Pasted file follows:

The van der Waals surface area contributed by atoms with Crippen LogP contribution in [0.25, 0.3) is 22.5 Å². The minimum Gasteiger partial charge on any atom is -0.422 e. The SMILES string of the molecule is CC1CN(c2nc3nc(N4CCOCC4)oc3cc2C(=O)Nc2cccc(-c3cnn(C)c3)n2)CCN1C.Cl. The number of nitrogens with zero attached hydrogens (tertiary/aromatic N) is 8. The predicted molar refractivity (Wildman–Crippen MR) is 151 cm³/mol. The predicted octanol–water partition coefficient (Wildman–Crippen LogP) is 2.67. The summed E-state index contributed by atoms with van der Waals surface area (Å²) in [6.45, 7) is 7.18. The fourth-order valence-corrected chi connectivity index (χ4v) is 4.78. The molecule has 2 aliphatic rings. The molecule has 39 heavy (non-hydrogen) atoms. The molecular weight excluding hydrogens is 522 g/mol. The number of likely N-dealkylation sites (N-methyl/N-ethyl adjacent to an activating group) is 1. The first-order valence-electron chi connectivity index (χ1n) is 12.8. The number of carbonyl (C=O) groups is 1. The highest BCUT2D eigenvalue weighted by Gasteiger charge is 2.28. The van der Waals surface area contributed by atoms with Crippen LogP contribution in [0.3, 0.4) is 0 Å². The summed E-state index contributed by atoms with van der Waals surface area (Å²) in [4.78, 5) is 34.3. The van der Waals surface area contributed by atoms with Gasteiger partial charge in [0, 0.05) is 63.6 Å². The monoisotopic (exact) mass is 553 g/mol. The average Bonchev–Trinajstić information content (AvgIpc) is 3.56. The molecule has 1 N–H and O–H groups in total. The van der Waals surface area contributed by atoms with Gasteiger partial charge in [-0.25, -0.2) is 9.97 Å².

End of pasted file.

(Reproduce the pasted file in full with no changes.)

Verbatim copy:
The van der Waals surface area contributed by atoms with Crippen LogP contribution in [0.25, 0.3) is 22.5 Å². The minimum Gasteiger partial charge on any atom is -0.422 e. The SMILES string of the molecule is CC1CN(c2nc3nc(N4CCOCC4)oc3cc2C(=O)Nc2cccc(-c3cnn(C)c3)n2)CCN1C.Cl. The number of nitrogens with zero attached hydrogens (tertiary/aromatic N) is 8. The predicted molar refractivity (Wildman–Crippen MR) is 151 cm³/mol. The predicted octanol–water partition coefficient (Wildman–Crippen LogP) is 2.67. The summed E-state index contributed by atoms with van der Waals surface area (Å²) in [6.45, 7) is 7.18. The fourth-order valence-corrected chi connectivity index (χ4v) is 4.78. The molecule has 2 aliphatic rings. The molecule has 39 heavy (non-hydrogen) atoms. The molecular weight excluding hydrogens is 522 g/mol. The number of likely N-dealkylation sites (N-methyl/N-ethyl adjacent to an activating group) is 1. The first-order valence-electron chi connectivity index (χ1n) is 12.8. The number of carbonyl (C=O) groups is 1. The highest BCUT2D eigenvalue weighted by Gasteiger charge is 2.28. The van der Waals surface area contributed by atoms with Crippen LogP contribution in [0.3, 0.4) is 0 Å². The summed E-state index contributed by atoms with van der Waals surface area (Å²) in [4.78, 5) is 34.3. The van der Waals surface area contributed by atoms with Gasteiger partial charge in [0, 0.05) is 63.6 Å². The monoisotopic (exact) mass is 553 g/mol. The average Bonchev–Trinajstić information content (AvgIpc) is 3.56. The molecule has 1 N–H and O–H groups in total. The van der Waals surface area contributed by atoms with Gasteiger partial charge in [-0.25, -0.2) is 9.97 Å².